There are a lot of flaws in the book, but they just don't matter. The plot was bought at knock-down auction from the second season of Veronica Mars after that show was cancelled. Too much of it is explained by a guy who guarded the secrets rigorously at great cost for decades, then opens up for no particular reason to a stranger. The book is filled with loose ends (the suicide car is playing both the radio and the cassette deck at the same time, a biker has a limp prominently mentioned twice but never explained, and so on) while other ends are tied off implausibly in one-off explanations unrelated to the plot. The Native American sidekick is far too passive and indirect, and his mild psychic abilities are a clichéd distraction. The book spends a lot of effort at setting scenes, but once set, the background is forgotten. The biggest example is constant references to cold, wind and personal physical discomfort; but the author never makes it feel real. There is a superficial description, but no depth or detail to make it more than just words. The final resolution is neither satisfying nor effectively unsatisfying, just meh. But, as I said, the glorious writing and arresting protagonist hurdle over such minor quibbles like Bobby Orr winning scoring titles playing the blue line.
I recommend this book most highly. I have not read the first book in the series, nor any of the author's other books, but I'm going to get started right away.
The story may sound like it's about a murder, but it's really about Brad Shade growing up, discovering life is messy and personal and might be better traveled with a few friends.
Might be. He's not sure of that.
What makes this story exceptional is the author's voice--Brad Shade's voice. He's drenched in ice hockey. That's what he did for thirty+ years and he can't let got even as he knows he's too old and it hasn't given him a particularly good life anyway. There is lots of ice hockey language, phrasing, allusions. I spent the first thirty pages lost. I'm not sure why I kept reading, but I did, and GB Joyce let up enough that I understand Slade sufficiently to want to follow his journey of 350+ pages. Here's a particularly illuminating passage:
"I wanted to say that only the mentally ill commit suicide and mental illness isn't something that's there for explaining. Not by family and friends. Not by scientists who can confidently explain most things. Not by men of the cloth who can doubtlessly explain everything. Not by a mope like me who struggles to explain anything. If I had known her better or if she had been a total stranger, I would have managed to spit that out.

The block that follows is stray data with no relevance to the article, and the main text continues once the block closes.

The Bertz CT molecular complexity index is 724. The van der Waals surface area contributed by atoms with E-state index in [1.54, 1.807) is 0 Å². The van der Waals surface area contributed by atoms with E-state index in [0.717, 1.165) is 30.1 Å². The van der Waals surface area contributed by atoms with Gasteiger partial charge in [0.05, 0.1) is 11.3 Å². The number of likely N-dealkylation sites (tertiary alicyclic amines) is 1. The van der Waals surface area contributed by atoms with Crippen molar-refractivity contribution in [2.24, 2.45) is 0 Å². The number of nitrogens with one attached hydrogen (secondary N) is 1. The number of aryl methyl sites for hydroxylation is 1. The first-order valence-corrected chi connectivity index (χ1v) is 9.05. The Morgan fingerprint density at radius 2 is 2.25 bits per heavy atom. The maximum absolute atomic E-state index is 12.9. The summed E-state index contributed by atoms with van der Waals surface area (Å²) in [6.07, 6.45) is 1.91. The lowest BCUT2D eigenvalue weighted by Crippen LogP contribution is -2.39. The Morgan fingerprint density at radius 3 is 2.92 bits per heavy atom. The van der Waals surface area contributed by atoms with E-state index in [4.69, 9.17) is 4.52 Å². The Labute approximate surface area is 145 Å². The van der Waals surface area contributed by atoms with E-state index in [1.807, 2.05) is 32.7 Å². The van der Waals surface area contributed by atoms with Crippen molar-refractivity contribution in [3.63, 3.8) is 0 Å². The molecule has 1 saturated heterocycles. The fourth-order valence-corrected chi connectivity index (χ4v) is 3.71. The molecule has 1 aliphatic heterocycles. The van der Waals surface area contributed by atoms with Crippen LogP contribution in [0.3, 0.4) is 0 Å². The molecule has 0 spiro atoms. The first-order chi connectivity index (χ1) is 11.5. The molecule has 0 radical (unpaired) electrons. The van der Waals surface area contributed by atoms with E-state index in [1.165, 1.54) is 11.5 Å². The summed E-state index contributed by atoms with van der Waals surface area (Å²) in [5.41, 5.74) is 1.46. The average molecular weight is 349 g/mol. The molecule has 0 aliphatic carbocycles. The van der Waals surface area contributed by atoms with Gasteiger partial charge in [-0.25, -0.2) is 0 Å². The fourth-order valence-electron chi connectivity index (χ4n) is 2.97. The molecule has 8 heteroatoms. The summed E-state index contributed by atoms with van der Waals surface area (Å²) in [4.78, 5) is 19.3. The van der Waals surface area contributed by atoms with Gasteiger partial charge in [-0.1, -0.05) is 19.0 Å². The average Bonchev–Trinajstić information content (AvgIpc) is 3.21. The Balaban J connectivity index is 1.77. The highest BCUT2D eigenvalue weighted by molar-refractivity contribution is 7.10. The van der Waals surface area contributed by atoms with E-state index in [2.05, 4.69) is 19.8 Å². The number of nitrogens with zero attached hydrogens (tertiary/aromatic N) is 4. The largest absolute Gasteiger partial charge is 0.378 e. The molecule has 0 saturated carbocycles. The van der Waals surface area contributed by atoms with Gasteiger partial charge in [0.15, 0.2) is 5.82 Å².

This homespun, dark wisdom, distilled from a life lived hard, kept me reading.
Overall, a good read, probably better if you love ice hockey. I'm not sure I'll read the rest of the Brad Shade series, but I don't feel like I wasted my time meeting him.
The best character is the murder victim who is found dead in the first few pages. Unfortunately, he does not say much. Brad Shade is a character I just could not figure out. On the one hand he tries to be the hard-oiled P.I. On the other, he philosophizes unmercifully. He doesn't want to be a womanizer, but beds 'em easily. This is in the first person and Brad drones.
My biggest criticism of the book - which I enjoyed for more than the first half - is that it really dragged towards the end. It came to a resounding halt with about thirty pages to go. Then, of course, it wrapped up in two with a fairly unsatisfying ending.
There are great mystery writers out there. Too many good ones to spend time on this mediocre one.
I enjoyed some of the characters, most notably "Chief". Sadly, the dead man, The Black Ace of the title was far more interesting than our protagonist! Still, he was refreshingly unlike many of the main characters in the mysteries that I kept on reading until the end, and even enjoyed the trip!
I'm no prude, but the sex scenes seems thrown in there for shock effect, and didn't really advance the plot. I think they could and should have been cut because they didn't add to the action, nor did they really tell me anything about the character I didn't already know (or guess). To me, they were little better than a small almost pornographic throw away scene like is common in male adventure flicks and, quite frankly, detracted from the book for me. If I want to read pornographic material, I'll go get a romance novel! (Just kidding). The scenes seemed to be thrown in there to make you see Brad as an "anti-hero" but all they did for me was leave me wondering what any woman would see in him. He must be either spectacularly good looking to warrant such attention, or maybe the women who cross is path are just desperate?
In short, I enjoyed the book, and I'll try the series again. But, the plot seemed contrived, the sex scenes were unneeded and detracted from the book, and the most interesting character died in the first chapter. I'lll give the series another try, but I have mixed feelings about this first exposure.